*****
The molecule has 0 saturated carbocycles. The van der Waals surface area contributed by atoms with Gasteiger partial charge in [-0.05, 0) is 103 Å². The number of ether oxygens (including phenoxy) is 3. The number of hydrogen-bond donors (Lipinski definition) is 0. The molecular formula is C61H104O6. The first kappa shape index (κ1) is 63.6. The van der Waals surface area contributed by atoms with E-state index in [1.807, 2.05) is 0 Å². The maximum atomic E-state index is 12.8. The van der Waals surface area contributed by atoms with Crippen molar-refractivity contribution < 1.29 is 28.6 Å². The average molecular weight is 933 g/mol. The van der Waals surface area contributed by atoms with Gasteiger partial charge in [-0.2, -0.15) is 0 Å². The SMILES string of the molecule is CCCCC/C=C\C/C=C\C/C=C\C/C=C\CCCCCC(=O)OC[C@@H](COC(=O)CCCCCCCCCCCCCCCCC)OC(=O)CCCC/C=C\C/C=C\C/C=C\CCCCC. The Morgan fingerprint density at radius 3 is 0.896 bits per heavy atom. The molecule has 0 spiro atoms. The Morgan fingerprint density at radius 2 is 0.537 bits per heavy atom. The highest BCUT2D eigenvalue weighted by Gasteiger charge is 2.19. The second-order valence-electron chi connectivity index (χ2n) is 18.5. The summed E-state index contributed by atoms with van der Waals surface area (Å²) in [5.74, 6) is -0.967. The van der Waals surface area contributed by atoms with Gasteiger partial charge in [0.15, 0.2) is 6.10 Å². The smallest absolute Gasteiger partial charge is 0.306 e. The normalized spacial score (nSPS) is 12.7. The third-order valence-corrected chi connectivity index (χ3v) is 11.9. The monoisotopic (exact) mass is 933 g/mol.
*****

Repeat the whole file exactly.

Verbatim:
The molecule has 0 saturated carbocycles. The van der Waals surface area contributed by atoms with Gasteiger partial charge in [-0.05, 0) is 103 Å². The number of ether oxygens (including phenoxy) is 3. The number of hydrogen-bond donors (Lipinski definition) is 0. The molecular formula is C61H104O6. The first kappa shape index (κ1) is 63.6. The van der Waals surface area contributed by atoms with E-state index in [1.807, 2.05) is 0 Å². The maximum atomic E-state index is 12.8. The van der Waals surface area contributed by atoms with Crippen molar-refractivity contribution < 1.29 is 28.6 Å². The average molecular weight is 933 g/mol. The van der Waals surface area contributed by atoms with Gasteiger partial charge in [-0.2, -0.15) is 0 Å². The SMILES string of the molecule is CCCCC/C=C\C/C=C\C/C=C\C/C=C\CCCCCC(=O)OC[C@@H](COC(=O)CCCCCCCCCCCCCCCCC)OC(=O)CCCC/C=C\C/C=C\C/C=C\CCCCC. The Morgan fingerprint density at radius 3 is 0.896 bits per heavy atom. The molecule has 0 spiro atoms. The Morgan fingerprint density at radius 2 is 0.537 bits per heavy atom. The highest BCUT2D eigenvalue weighted by Gasteiger charge is 2.19. The second-order valence-electron chi connectivity index (χ2n) is 18.5. The summed E-state index contributed by atoms with van der Waals surface area (Å²) in [5.74, 6) is -0.967. The van der Waals surface area contributed by atoms with Gasteiger partial charge in [0.15, 0.2) is 6.10 Å². The smallest absolute Gasteiger partial charge is 0.306 e. The normalized spacial score (nSPS) is 12.7. The third-order valence-corrected chi connectivity index (χ3v) is 11.9. The monoisotopic (exact) mass is 933 g/mol.